We flew to Bagdogra, the nearest airport to Darjeeling. After a crazy taxi ride with a fourteen-year-old driver, who was yelling into his phone for most of the journey and a night in a fleapit hotel, we took the high road to Darjeeling.
Due to the mountainous roads, jeeps are the way to travel in these parts. We managed to get front seats and set off towards the mountains, passing tea plantations and small villages. Soon, the mist appeared and the views disappeared. Four hours later, we arrived in Darjeeling in pouring rain.
Darjeeling wasn’t quite what I imagined. Rammed with jeeps, you couldn’t walk along the road without being honked at twenty times in twenty minutes. It wasn’t exactly peaceful, although there were a few pedestrianised areas, which provided relief from the traffic. The highlights included fabulous mountain views, a colourful temple, a great bookshop in a cool colonial building and the Himalayan Mountaineering Institute.
Whilst in Darjeeling, we had to get permits for Sikkim, which was easier said than done. It involved going to the registration office (locating it was a feat in itself!) and then to the magistrate’s office, where they authorised the form given to us at the registration office!
Although our Rough Guide was brand new, all the information was already out of date, including addresses. It made for an interesting morning. We met an Israeli guy, who was in the same situation as us, and we all went to the magistrate’s office together. Well, we went with him because he had Google maps on his phone, and we didn't want to get lost!
The two days following our departure from Darjeeling weren’t particularly smooth. We had been told by a taxi 'official' that we could get a shared jeep from Darjeeling to Pelling. When we arrived they told us that the only way to get there would be by private jeep, which would cost about $90.00!
We had already booked five night’s accommodation in Pelling and thought that we would lose what we had paid, so decided that we didn’t really have an option. The journey took about six hours. We passed through the Sikkim border and headed even higher into the mountains. The views were spectacular, but the roads were rough and mostly unpaved. A combination of potholes, mud and sheer drops made for a hair-raising journey.
When we finally arrived at our hotel in Pelling, they didn’t have our booking or any rooms available! We managed to find somewhere else to stay for a night, but due to inclement weather coming in (we had been planning to do some trekking) and not really getting good vibes about Pelling, we decided to hightail it out of town first thing in the morning.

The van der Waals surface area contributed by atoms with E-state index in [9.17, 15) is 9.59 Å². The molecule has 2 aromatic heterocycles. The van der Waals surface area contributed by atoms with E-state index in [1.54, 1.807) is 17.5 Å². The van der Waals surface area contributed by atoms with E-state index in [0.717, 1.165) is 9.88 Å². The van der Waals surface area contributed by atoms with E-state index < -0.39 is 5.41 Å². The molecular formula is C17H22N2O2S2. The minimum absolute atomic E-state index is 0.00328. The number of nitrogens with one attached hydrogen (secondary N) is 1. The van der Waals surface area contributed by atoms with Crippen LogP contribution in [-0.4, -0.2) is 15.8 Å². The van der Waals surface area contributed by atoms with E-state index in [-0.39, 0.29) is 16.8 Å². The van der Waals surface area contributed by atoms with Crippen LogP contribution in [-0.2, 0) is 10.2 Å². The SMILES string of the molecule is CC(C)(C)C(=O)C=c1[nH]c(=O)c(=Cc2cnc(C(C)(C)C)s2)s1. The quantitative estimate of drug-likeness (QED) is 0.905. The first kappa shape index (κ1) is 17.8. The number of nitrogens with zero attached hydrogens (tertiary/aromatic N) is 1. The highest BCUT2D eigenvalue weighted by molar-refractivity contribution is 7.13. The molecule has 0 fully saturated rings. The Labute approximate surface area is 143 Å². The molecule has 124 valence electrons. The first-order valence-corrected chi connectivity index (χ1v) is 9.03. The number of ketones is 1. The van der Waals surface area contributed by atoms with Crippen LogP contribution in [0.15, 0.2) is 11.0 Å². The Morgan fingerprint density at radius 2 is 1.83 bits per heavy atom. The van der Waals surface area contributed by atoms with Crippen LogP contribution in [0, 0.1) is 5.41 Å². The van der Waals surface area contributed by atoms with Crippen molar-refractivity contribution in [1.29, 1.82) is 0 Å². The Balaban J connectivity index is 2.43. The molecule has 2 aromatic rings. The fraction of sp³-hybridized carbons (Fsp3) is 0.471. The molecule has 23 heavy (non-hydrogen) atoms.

We left early, but discovered that all the jeeps were booked up to Gangtok, our next destination. Our only option was to take a taxi down to a small town called Gyalshing, where we would be able to get a shared jeep. We arrived at 7.45 am and the next available jeep wasn’t leaving until 12.30 pm. We had some toast in a small family-run hotel restaurant. When we left the restaurant , it was pouring with rain, so we spent the next few hours in a small pagoda, sheltering from the downpour.
At 12.00 pm, we headed the car park where the jeeps left from. There were about a hundred jeeps going to destinations all over Sikkim, and we had to find ours. It was still pouring and there was nowhere to shelter. We finally managed to ascertain that our jeep was late arriving. It was definitely one of those low travel moments, as we stood soaking wet, anticipating a five- hour journey in a cramped jeep!
Finally, we found our jeep and were on our way. If we thought the roads were rough before, they were now awash with mud, and the drops looked scarier than ever. We saw the aftermath of a particularly horrendous accident, where a jeep had come off a higher road, through the wooded slope and crashed onto a lower road. A body had been taken out of the vehicle and a crowd stood around staring at it.
Thankfully, we made it to Gangtok, and even managed to find our hotel, Hungry Jack’s, straight away. We had a Japanese style suite, with a balcony and views across the mountains – a real treat. That night I was sick again. I ordered a masala papad and it must have had the local dalley red-hot chilli pickle on it. I had never tasted anything so fiery, and within seconds I was rushing to the bathroom.
Gangtok has an interesting combination of cultures – Indian, Tibetan, Nepalese, Bhutanese and Chinese. There wasn’t tons to do, but we managed to find a few good places to eat. We spent just over a week there, half of it at Hungry Jack’s and the other half at Bookman’s B&B.
Bookman’s was a particularly interesting place. The B & B had just three rooms. Downstairs there was a fabulous bookshop, with an eclectic and fascinating range of reading material. On the ground floor was a coffee shop, where I enjoyed my favourite Green Apple Iced Tea, while listening to cool jazz. The owner, Raman, is a jazz aficionado and there are frequent live music nights, though alas, not when we were there.
It continued to rain a lot in Gangtok. One day, we managed a hike through the villages and up into the mountains (about fifteen miles). We made it back just before it started to rain again.
We found a couple of good places to eat, including the lovely Baker's Café, where we had delicious garlic cheese toast and fresh lime soda for breakfast. Every day we bought a box of baked goodies to take away with us.
Sikkim didn't really live up to expectations. The rain and mist meant that trekking wasn't an option. Instead of getting out into the mountains, we it felt as if we just sped past the spectacular scenery in a jeep. Sometimes things don't work out the way you expect them to, but then there are other times when expectations are exceeded, and that's what makes the unpredictable nature of travel worthwhile.
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